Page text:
Are you ready to change your military uniform for civilian clothes?  Have you started to prepare for your transition to civilian life?  The difference between change and transition is subtle, but important. These two words are often used interchangeably, but they have different meanings.

Change is something that happens to you, even if you don’t agree with it.  We change duty locations, homes, jobs, and shoes.  Change is a shift from one thing to another and generally a one-time occurrence. Sometimes change comes too quickly or often unexpectedly.  Finally, change can be self-imposed or it can arrive at your doorstep.

“It isn’t the changes that do you in; it’s the transitions.”

– William Bridges

Transition, on the other hand, is internal.  Transition is the ongoing process of dealing with change. It is the movement from one state of being to another.  When you transition, you must ‘let go’ of the old and embrace the optimism of the new.  A positive attitude is essential for transition and for you to excel in your new environment.  A negative attitude can lead to resistance and opposition during your transition.  Therefore, embrace your personal change and mentally take charge of your attitude during transition.

In today’s challenging work environment, you must be flexible, able to embrace change and continually transition to remain viable.  Your military experience has instilled the ability to adapt to changing environments. This flexibility will serve you well as you respond to change. How will you embrace the change coming to your personal and professional life? What actions will you take to enable your successful transition? As you depart the service, remember to embrace the associated changes, but remain focused on your transition.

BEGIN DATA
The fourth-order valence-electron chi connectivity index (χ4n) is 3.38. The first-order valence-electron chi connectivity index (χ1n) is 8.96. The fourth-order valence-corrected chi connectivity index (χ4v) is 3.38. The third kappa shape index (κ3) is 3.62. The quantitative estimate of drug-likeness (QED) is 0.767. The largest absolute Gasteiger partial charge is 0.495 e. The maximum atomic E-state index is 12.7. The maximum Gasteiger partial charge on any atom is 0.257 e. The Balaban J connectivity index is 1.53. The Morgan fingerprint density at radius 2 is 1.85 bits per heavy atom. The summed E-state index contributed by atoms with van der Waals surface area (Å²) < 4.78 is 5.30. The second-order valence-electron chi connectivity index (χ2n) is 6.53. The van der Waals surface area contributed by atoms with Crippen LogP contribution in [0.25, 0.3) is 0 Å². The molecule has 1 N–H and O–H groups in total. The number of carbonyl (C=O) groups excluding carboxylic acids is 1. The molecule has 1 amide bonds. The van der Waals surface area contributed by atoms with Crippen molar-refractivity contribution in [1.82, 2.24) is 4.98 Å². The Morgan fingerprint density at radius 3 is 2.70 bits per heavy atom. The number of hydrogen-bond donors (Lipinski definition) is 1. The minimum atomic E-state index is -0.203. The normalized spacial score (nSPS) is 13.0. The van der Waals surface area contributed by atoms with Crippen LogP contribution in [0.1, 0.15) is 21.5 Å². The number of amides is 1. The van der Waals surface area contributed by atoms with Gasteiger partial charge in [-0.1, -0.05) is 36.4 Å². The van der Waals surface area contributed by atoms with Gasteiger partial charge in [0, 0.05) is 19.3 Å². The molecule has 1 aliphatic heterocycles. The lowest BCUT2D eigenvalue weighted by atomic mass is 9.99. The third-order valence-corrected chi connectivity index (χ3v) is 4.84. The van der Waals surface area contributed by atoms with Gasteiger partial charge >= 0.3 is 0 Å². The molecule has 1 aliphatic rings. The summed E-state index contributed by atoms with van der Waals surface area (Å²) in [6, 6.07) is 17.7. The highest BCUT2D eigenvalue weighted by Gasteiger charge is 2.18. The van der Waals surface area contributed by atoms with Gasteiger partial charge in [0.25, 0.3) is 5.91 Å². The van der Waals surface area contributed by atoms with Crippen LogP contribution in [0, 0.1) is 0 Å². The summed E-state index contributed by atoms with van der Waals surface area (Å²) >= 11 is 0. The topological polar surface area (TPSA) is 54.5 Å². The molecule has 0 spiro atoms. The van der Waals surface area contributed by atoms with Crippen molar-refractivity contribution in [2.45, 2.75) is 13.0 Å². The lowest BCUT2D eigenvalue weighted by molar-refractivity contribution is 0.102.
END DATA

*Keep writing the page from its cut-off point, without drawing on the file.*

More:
“There is a time for departure, even when there’s no certain place to go.”

— Tennessee Williams

Understand that your military transition will move through three distinct phases.  As a service member, your transition always starts with the end of your military experience. This can be very difficult, as not everyone is ready for the departure.  The second phase, AKA the “in-between zone” – is the most critical.  During this phase, you have lost your old identity and have yet to acquire your new one.  Finally, the last phase of your transition is the start of your new life, outside the military.

Here are a few survival tips for the critical second phase or the “in-between zone” of your military transition.

  1. Start early! Take time to figure out who you are and what you want to do!
  2. Create a solid network of close friends that can assist you with your transition and introduce you to their connections.
  3. Find and select an experienced mentor. Your mentor should be performing the work you want to do and be willing to dedicate time to assist you in your transition.
  4. Decide if you need certification, education and training – and determine how to get it.
  5. Develop a brand and make sure it is clearly indicated in your resume and on social media.
  6. Study transition materials – there are many good books and articles on line to assist. Check out the “Transitioning Military Series” for more details.
  7. Build a personal strategic roadmap for your transition.

The good news; numerous companies are seeking qualified candidates with your abilities. If you have met your personal military objectives and are ready to transition to the rapidly changing commercial work environment, you will find a great career.

Wishing you a lucrative transition!

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Jay Hicks is an author, instructor and consultant. With a special kinship for military personnel, Jay provides guidance on successful civilian career transition and has co-authored “The Transitioning Military Series”. He is the co-founder of Gr8Transitions4U, where advocating the value of hiring military personnel is the key focus. More about Jay and his passion can be found at